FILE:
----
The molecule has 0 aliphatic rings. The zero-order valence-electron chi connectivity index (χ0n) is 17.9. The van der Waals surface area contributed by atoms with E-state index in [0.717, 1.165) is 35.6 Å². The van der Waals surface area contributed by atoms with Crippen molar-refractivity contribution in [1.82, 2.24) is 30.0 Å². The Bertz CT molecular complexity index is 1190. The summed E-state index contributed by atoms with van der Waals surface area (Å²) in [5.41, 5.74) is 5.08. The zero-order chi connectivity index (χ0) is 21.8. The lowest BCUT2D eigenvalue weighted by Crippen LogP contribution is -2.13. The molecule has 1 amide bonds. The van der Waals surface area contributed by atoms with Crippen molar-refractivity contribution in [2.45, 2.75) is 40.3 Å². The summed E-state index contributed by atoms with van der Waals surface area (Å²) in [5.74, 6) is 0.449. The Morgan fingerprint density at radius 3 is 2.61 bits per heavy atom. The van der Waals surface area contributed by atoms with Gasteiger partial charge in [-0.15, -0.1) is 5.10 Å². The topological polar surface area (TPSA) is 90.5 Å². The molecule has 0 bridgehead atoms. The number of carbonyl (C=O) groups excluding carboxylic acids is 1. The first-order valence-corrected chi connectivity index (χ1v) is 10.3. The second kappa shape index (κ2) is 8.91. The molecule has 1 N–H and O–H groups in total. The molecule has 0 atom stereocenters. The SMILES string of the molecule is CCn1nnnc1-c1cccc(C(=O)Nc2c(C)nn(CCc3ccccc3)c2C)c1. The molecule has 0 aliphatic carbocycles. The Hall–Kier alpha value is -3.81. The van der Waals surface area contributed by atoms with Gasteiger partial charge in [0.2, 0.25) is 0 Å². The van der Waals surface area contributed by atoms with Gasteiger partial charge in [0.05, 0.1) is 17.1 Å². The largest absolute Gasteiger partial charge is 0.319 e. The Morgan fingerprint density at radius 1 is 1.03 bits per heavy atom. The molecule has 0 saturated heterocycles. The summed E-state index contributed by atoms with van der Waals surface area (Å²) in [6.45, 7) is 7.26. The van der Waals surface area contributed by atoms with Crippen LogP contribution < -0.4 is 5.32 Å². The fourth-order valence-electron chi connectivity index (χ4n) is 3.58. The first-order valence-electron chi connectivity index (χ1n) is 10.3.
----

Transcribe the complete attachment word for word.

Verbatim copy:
The molecule has 0 aliphatic rings. The zero-order valence-electron chi connectivity index (χ0n) is 17.9. The van der Waals surface area contributed by atoms with E-state index in [0.717, 1.165) is 35.6 Å². The van der Waals surface area contributed by atoms with Crippen molar-refractivity contribution in [1.82, 2.24) is 30.0 Å². The Bertz CT molecular complexity index is 1190. The summed E-state index contributed by atoms with van der Waals surface area (Å²) in [5.41, 5.74) is 5.08. The zero-order chi connectivity index (χ0) is 21.8. The lowest BCUT2D eigenvalue weighted by Crippen LogP contribution is -2.13. The molecule has 1 amide bonds. The van der Waals surface area contributed by atoms with Crippen molar-refractivity contribution in [2.45, 2.75) is 40.3 Å². The summed E-state index contributed by atoms with van der Waals surface area (Å²) in [5.74, 6) is 0.449. The Morgan fingerprint density at radius 3 is 2.61 bits per heavy atom. The van der Waals surface area contributed by atoms with Gasteiger partial charge in [-0.15, -0.1) is 5.10 Å². The topological polar surface area (TPSA) is 90.5 Å². The molecule has 0 bridgehead atoms. The number of carbonyl (C=O) groups excluding carboxylic acids is 1. The first-order valence-corrected chi connectivity index (χ1v) is 10.3. The second kappa shape index (κ2) is 8.91. The molecule has 1 N–H and O–H groups in total. The molecule has 0 atom stereocenters. The SMILES string of the molecule is CCn1nnnc1-c1cccc(C(=O)Nc2c(C)nn(CCc3ccccc3)c2C)c1. The molecule has 0 aliphatic carbocycles. The Hall–Kier alpha value is -3.81. The van der Waals surface area contributed by atoms with Gasteiger partial charge in [0.2, 0.25) is 0 Å². The van der Waals surface area contributed by atoms with Gasteiger partial charge in [0.05, 0.1) is 17.1 Å². The largest absolute Gasteiger partial charge is 0.319 e. The Morgan fingerprint density at radius 1 is 1.03 bits per heavy atom. The molecule has 0 saturated heterocycles. The summed E-state index contributed by atoms with van der Waals surface area (Å²) in [6.45, 7) is 7.26. The van der Waals surface area contributed by atoms with Crippen LogP contribution < -0.4 is 5.32 Å². The fourth-order valence-electron chi connectivity index (χ4n) is 3.58. The first-order valence-electron chi connectivity index (χ1n) is 10.3.